The lawsuit alleges that the law is unnecessarily rigid and violates the First Amendment.
Washington Post: Are we headed for a four-party moment?
In short, a lot of the energy in politics now comes from those who reject, well, politics, at least politics as we know it. They insist on simple solutions to complex problems — whether it’s Sanders’s call for free state college tuition, paid for by a tax on stock traders, or Trump’s promise to build a wall along the Mexican border, paid for by Mexico.
The likely scenario for 2016 is that Republicans and Democrats will hang together, though the specific ideological agenda that emerges from their respective primaries is still very much up for grabs. The incentives to avoid actual party crack-up are overwhelming; and the resources at the disposal of establishment Republicans and Democrats remain formidable.
Wisconsin John Doe
Wisconsin Watchdog: Conservatives ask Abrahamson to turn over John Doe-related records
On Wednesday, Abrahamson sent a letter to many of the parties in the legal proceedings involving the John Doe. She notes several John Doe-related communications she had received from July 30 to Aug. 7 while she was “in transit or outside the country.”
The request seeks records of communications between Abrahamson and employees of the Milwaukee County District Attorney’s office, former John Doe Judge Barbara Kluka and former director of state courts John Voelker between Jan. 1, 2012 to the present.
Baltimore Sun: Budget ‘rider’ would protect secret money in elections
If House Republicans move forward with this unpopular attempt to block our right to know the special interests influencing our elected leaders, President Obama may be the last line of defense. He must listen to his party members in Congress and make clear that he will not sign any bill, whether this one or an omnibus spending bill if the appropriations process falls apart as is often the case, that prevents the SEC from increasing disclosure of corporate political spending.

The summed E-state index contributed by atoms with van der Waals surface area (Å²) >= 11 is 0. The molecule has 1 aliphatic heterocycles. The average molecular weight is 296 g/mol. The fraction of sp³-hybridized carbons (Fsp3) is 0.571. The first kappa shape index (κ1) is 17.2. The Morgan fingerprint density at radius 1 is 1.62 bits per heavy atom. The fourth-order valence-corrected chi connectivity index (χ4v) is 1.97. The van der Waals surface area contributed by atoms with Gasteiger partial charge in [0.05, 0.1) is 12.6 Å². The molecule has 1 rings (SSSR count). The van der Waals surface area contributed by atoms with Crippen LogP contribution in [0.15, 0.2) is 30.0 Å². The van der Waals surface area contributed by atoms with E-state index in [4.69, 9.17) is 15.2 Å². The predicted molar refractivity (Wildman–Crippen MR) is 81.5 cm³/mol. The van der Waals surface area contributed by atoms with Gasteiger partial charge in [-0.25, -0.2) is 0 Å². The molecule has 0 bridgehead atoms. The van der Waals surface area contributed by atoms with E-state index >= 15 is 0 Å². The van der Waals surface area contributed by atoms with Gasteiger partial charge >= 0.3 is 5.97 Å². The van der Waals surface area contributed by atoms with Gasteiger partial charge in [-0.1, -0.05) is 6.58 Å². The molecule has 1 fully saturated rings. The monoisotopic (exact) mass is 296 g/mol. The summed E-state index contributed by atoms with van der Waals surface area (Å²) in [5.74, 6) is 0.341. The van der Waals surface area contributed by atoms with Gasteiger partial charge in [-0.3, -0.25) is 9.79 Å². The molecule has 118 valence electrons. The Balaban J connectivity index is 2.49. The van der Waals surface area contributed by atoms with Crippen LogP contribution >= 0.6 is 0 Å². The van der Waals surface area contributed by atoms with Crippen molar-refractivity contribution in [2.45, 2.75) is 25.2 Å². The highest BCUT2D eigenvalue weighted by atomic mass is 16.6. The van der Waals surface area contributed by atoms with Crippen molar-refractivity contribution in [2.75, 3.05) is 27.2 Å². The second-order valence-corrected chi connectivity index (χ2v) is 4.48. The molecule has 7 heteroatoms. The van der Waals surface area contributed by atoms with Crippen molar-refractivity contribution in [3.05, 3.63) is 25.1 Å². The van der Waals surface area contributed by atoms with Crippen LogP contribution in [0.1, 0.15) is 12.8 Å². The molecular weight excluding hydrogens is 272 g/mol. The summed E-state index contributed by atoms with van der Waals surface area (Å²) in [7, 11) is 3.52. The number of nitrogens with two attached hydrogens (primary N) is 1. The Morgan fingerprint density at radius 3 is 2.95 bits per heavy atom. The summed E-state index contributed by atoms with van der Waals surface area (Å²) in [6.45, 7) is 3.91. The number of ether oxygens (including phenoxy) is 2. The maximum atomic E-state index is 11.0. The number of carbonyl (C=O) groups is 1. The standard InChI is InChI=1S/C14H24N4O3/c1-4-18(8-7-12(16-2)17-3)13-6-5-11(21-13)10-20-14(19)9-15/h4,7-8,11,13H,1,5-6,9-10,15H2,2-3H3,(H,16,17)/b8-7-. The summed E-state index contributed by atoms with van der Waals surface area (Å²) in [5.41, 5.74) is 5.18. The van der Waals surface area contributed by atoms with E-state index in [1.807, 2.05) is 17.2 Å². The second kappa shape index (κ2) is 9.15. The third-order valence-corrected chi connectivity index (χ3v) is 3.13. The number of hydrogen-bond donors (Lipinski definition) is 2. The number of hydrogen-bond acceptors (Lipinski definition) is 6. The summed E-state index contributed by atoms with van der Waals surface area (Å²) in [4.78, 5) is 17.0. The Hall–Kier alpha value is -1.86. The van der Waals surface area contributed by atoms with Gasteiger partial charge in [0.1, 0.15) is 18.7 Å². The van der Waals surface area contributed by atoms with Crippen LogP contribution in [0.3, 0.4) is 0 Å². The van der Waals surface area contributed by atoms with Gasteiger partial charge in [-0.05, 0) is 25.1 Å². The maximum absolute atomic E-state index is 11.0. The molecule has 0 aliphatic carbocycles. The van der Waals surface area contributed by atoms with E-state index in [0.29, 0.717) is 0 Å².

Candidates and Campaigns
CNN: Group accuses McCaskill of violating federal campaign finance laws
The Foundation for Accountability and Civic Trust, a conservative government watchdog group, submitted a complaint to the Federal Election Commission saying that McCaskill attempted to illegally influence who would be her opponent in the Senate race by sharing valuable polling data with the Akin campaign.
“Senate McCaskill did not simply meddle in another party’s primary, rather she crossed the legal line and made a prohibited donation in violation of federal law,” said Matthew Whitaker, executive director of the group, in the complaint.